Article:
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Father's Day

Father’s Day: Parenting in the times of Covid-19

June 21, 2020

Father’s Day aims to throw light on the influence of fathers in the lives of their kids and society at large. While the dates vary from country to country, it is largely celebrated on the third Sunday in June and this year it falls on June 21.

The concept of Father’s Day was founded by Sonora Smart Dodd, the daughter of American Civil War veteran William Jackson Smart in America, in the year 1910. While hearing a church sermon about the newly recognised Mother’s Day at Central Methodist Episcopal Church, Dodd felt fatherhood also needed recognition and approached the Spokane Ministerial Alliance and suggested her own father’s birthday, June 5, as the day to honour fathers. Instead, the Alliance chose the third Sunday of June to celebrate.

Since then, as many as 111 countries but in countries like Australia and New Zealand it is celebrated on the first Sunday in the month of September while in Brazil, it is observed on the second Sunday of August.

While every year, children and their fathers can plan elaborate things to celebrate the occasion, this year, due to the Covid-19 pandemic, things will be different. Regarding parenting in the times of Covid-19, Dr. Madhav Deo Saraswat, Principal of The Scindia School, Gwalior and father to his 24-year-old daughter, Kaushiki says, “Trust, space and appreciation for uniqueness of each child is vital for this relationship. You have to become a friend and philosopher whether as an educator or as a father, should give enough space for all the attributes/emotions to get manifested so that these could be moulded/responded adequately. Any effort to impose your own ways than to appreciate uniqueness of each individual, subverts healthy and natural growth of a child. Any imposition, overreaction instead of thoughtful response or brushing off of any emotion creates inhibitions in child’s mind. We must allow them to grow on their own and along with us, focus their thoughts towards Becoming instead of just Being. You should make sure that you know what is happening in a child’s mind so that she/he can be helped to respond to this deep crisis not only externally but internally as well. We should also use this time as an opportunity to help our kids to grow inward and come out stronger in every sense, once the crisis is over.”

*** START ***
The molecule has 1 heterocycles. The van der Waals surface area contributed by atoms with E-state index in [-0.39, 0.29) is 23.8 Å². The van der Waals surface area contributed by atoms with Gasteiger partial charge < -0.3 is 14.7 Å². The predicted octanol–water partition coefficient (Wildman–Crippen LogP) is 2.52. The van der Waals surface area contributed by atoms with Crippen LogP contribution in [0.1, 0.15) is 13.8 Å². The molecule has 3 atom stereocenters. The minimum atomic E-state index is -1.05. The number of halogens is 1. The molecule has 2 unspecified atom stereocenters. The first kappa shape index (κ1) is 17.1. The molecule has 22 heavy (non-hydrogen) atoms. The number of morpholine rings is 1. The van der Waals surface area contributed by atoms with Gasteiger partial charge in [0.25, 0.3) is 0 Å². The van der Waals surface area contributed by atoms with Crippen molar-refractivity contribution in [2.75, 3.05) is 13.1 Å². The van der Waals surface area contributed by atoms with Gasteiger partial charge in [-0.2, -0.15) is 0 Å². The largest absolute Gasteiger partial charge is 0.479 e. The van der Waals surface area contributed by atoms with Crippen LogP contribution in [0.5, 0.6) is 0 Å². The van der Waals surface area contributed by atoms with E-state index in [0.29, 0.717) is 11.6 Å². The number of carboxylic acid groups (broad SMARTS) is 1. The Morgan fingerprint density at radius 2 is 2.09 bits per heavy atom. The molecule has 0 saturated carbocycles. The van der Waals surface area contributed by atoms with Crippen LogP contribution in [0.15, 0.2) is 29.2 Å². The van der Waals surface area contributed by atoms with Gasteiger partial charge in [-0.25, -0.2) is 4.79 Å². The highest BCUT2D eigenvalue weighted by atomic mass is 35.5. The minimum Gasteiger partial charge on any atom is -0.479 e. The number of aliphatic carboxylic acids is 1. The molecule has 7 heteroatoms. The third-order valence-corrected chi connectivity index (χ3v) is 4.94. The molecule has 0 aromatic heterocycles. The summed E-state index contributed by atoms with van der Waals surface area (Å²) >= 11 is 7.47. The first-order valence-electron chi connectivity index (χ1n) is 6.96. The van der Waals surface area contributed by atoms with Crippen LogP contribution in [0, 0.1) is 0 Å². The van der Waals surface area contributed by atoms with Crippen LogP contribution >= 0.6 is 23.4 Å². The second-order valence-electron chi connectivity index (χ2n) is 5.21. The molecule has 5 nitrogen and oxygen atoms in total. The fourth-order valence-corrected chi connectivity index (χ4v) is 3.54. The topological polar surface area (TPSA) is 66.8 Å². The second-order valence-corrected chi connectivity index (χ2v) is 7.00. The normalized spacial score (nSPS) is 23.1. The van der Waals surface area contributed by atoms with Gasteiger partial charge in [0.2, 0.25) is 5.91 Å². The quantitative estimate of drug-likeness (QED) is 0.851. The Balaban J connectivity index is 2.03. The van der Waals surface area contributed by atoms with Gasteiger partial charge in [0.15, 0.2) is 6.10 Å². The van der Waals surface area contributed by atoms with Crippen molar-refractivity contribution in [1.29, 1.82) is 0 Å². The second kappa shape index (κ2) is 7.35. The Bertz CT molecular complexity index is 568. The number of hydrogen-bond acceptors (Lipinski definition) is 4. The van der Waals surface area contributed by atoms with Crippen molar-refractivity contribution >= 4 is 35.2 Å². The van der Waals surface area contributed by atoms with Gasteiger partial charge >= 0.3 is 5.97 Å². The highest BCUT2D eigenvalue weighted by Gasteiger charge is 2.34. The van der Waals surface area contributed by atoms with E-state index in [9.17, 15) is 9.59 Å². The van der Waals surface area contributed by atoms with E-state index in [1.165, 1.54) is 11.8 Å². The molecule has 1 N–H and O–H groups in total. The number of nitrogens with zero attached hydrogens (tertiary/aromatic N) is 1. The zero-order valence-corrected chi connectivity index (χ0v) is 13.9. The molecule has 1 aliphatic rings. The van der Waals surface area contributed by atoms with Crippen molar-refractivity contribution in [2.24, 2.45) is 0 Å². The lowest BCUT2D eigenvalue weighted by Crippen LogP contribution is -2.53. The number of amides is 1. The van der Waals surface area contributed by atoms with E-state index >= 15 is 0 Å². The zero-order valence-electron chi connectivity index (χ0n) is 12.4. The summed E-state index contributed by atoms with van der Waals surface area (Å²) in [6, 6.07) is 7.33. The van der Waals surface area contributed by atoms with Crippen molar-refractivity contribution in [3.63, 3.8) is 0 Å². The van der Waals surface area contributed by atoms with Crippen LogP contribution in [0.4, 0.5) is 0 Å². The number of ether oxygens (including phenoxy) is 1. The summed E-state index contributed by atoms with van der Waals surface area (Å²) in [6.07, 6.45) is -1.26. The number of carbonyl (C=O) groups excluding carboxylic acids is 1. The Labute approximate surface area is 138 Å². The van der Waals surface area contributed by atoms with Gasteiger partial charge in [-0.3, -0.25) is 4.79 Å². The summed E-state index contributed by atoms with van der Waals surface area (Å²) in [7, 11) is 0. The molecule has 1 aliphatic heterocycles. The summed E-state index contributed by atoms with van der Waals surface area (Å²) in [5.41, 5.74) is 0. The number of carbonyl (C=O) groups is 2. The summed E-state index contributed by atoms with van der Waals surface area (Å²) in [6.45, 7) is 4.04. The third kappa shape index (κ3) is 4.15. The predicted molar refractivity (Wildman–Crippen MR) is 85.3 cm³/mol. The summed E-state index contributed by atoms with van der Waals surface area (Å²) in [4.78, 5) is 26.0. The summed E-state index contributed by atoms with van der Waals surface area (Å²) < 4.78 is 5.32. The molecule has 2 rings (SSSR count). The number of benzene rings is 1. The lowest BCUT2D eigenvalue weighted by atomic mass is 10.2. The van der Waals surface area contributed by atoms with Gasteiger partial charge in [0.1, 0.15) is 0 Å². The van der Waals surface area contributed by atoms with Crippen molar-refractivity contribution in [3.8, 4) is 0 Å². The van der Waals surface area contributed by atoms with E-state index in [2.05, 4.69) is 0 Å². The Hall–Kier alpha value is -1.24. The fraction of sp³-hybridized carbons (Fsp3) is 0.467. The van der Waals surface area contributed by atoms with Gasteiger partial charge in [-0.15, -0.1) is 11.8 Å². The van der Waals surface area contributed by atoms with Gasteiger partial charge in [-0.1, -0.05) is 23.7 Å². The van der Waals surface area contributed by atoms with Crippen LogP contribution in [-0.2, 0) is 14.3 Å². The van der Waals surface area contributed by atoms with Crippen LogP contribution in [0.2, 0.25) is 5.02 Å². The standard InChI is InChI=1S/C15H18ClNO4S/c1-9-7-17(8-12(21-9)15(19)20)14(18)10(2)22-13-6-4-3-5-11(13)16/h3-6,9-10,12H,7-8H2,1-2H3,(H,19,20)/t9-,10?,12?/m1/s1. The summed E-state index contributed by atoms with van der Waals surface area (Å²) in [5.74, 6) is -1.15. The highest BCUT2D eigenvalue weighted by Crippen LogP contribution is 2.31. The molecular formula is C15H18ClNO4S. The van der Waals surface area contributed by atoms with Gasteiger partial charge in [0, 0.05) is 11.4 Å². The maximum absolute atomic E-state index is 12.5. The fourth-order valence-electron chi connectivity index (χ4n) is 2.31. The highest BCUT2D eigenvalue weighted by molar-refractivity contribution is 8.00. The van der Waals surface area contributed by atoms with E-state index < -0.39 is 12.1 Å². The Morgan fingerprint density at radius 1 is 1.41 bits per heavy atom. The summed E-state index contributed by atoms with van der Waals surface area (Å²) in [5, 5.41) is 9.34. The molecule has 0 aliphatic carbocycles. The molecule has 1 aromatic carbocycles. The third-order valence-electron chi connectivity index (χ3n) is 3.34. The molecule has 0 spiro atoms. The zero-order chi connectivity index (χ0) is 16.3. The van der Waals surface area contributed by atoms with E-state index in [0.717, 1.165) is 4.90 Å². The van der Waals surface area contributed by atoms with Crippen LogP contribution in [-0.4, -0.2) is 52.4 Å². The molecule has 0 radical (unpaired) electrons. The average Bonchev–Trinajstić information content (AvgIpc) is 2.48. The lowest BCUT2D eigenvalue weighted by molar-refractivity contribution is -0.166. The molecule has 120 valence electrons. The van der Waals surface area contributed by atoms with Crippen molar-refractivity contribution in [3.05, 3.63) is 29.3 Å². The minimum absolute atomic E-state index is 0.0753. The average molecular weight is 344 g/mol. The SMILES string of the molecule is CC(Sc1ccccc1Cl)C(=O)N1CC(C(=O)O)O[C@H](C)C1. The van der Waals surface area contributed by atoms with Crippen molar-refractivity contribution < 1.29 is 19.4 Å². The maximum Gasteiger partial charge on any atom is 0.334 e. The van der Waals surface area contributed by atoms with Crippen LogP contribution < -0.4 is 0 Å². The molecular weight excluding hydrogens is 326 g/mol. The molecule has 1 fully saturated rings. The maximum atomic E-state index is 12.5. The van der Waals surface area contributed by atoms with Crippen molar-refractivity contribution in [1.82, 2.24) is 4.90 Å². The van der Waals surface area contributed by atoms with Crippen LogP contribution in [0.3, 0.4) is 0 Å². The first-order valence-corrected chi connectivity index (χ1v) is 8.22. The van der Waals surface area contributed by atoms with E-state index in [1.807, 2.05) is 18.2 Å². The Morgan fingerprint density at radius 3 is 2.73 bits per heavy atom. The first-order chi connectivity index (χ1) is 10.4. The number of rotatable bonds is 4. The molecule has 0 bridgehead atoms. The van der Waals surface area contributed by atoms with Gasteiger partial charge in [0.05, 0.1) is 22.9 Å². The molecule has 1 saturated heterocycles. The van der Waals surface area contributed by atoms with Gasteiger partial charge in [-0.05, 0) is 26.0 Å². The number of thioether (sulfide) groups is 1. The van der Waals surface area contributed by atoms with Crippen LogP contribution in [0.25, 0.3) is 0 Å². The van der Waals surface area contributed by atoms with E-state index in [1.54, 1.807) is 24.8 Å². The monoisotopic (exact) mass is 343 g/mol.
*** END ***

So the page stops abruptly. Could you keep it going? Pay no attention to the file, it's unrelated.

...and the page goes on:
Biju Kutty, a Preschool Developer, whose son 14-year-old Afaan is a Rubik’s Cube genius says, “During the lockdown, challenges for parents have increased as screen time for kids has gone up drastically. Since the children cannot go out, the parents are forced to give the mobile or laptops to the children. This is going to be a much bigger concern in the coming days for parents as most children now spend almost 8-10 hours seeing the screens every day. To deviate children from the screen is the need of the hour and if parents can utilise this time in a better way, they can get the best out of their children as this is the time when both parents and children are together.” During the lockdown, Afaan spends almost 3-4 hours everyday on Rubik’s cube and has been posting several messages on social media on Rubik’s Cube such ‘stay home’ and ‘stay safe’. He also attempted three Limca Book of records during this pandemic.

According to UNICEF, one should allow their child to talk freely and “ask them open questions and find out how much they already know” about covid-19. Parents need to be supportive, avoid bad behaviour, stay positive and need to involve yoour children “in creating family tech agreements about healthy device use” to keep the little ones safe online.

Sukanya Nandy

Posted in International, News
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